Tuesday, October 6, 2009

Siesta Key--Part 1

I’ve been coming to Siesta Key for more than 25 years, and tonight will be the last one I spend as owner of a small and pretty apartment overlooking the Gulf of Mexico. Like many people, the economy got me. I had to sell this place at contre-coeur, as the French would say. Much against my heart. Actually, this is not true. What I did wrong was not take care of business myself; instead I entrusted a battalion of brokers, bankers and lawyers to look after my investments and best interests. This was not wise. One broker, in particular, bled me dry over a couple of years and by the time I came to my senses, it was too late.

Siesta Key, despite its hokey name, is lovely. Only a few hundred yards wide, it rests southeast of Sarasota between the Gulf and the Intercoastal Waterway. There are pelicans and egrets, wild parrots, willets, sandpipers and laughing gulls, mergansers, ospreys and sanderlings that run along the shoreline like panicked accountants. Black-necked stilts and double-crested cormorants fish here, and I once saw an anhinga. Small lizards are everywhere and manatees too, giant sea cows that swim around the mangroves; sharks, sting rays, dolphins and barracudas abound. One time, many years ago, I was neck deep in the water when something large bumped me twice, like a rude subway rider trying to beat me to the turnstile. I spoke to a local guy at an AA meeting about it and he said it was probably a nurse shark.

In the early morning, I can see porpoise from my living from window. There have been less pleasant sights. In 1999 a large woman was taken by the riptide. She was so covered with suntan lotion that rescuers could not grab her. When she was finally wrestled to shore, the EMTs parked their ambulance beneath my window and tried to resuscitate her. They hit her with the electric paddles a dozen times before they gave up, and each time her body shook and quivered, but she was gone. It made the evening news.

I’ve been through two hurricanes here, the first time drunk, the second sober. The latter was a lot more frightening. I was evacuated once, with the rest of the island. The winds reached 100 miles per hour and the rain was horizontal. The hardcore—people too stupid or inebriated to leave—weathered the storm inside Captain Jack’s restaurant and drank the bar dry. One guy who went to his car to get cigarettes was never seen again.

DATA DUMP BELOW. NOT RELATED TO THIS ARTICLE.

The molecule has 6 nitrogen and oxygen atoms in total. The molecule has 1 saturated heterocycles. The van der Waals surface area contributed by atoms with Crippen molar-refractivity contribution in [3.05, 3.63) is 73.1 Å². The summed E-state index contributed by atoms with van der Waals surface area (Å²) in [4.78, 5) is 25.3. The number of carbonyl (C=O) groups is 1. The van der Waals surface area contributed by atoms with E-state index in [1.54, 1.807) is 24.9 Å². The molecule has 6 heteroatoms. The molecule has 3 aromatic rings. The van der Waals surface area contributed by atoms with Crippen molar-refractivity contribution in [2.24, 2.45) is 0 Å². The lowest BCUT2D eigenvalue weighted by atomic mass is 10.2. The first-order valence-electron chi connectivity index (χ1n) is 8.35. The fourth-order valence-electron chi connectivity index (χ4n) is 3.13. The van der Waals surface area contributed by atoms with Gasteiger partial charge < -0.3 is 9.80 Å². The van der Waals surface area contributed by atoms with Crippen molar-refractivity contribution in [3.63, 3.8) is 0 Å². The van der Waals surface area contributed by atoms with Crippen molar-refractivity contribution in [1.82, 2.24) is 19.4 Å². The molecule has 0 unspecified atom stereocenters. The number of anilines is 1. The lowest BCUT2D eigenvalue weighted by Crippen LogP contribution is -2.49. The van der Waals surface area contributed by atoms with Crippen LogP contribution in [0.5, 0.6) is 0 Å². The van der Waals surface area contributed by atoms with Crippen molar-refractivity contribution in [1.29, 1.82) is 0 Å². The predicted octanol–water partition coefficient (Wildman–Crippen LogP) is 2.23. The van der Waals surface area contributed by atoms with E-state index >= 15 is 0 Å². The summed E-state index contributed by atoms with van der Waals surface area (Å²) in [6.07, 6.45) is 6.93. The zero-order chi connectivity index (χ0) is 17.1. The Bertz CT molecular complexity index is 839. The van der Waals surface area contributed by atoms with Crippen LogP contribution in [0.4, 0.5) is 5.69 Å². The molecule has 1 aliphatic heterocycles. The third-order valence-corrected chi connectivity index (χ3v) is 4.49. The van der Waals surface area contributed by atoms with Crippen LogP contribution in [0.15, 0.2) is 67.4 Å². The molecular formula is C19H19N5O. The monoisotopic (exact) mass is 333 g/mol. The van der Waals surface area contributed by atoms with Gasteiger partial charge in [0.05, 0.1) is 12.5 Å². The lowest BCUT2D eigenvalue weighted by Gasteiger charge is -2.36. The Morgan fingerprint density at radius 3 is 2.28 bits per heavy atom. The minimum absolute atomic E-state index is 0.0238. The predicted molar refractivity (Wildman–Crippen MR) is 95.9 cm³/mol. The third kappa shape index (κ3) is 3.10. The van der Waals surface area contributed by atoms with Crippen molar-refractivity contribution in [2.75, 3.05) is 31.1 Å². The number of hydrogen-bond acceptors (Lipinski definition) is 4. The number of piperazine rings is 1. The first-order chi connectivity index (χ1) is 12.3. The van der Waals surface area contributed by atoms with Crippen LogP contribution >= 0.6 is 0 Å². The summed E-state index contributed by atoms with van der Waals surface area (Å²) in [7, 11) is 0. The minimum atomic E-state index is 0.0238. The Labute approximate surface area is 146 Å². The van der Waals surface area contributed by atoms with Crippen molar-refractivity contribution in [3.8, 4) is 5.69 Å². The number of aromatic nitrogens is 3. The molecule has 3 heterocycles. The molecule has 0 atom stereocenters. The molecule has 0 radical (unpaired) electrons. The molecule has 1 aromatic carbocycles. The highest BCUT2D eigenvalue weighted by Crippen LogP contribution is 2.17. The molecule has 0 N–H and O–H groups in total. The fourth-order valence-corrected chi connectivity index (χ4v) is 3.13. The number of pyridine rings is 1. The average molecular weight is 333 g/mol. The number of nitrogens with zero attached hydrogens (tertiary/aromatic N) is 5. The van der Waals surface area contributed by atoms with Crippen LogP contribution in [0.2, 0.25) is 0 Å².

Siesta is not a babe-magnet island. The men are mostly overweight and over sixty. The women are roughly the same. Only once did I see someone wearing a thong at the beach and, putting it as kindly as I can, she really should not have. Neither are there 350-pound German grandfathers wearing Speedos, a common and unfortunate occurrence on the beaches of the south of France. The young people of Siesta serve tables and wait on the old people. They work at the Daiquiri Deck, the fake-British pub, the pizzeria down the street, or they clerk at the local tourist stores. Last time I counted, Siesta had two cops, both on bicycles.

The island appears to have gone through the financial crisis without too much damage. Both video rental stores are gone, as is the sole Japanese restaurant. On the mainland, thing are worse; every tenth store on Rte. 41, the Tamiami Trail, is shuttered. Restaurants, fast-food emporiums, mom-and-pop rental places, specialty stores, all have suffered greatly. The people still making money cater to the old and he dying. There are two cancer clinics, more chiropractors than a human has bones, innumerable vision and hearing aid dealerships, and, my personal favorite, a White Tower hamburger place that now advertises oxygen and wheelchairs. The National Cremation Society is on Rte. 41. And so, incidentally, is the porn movie house where a decade ago poor Pee Wee Herman was arrested for practicing self-abuse while seated in a dirty crushed velvet chair in the darkened theater.

I love this place.

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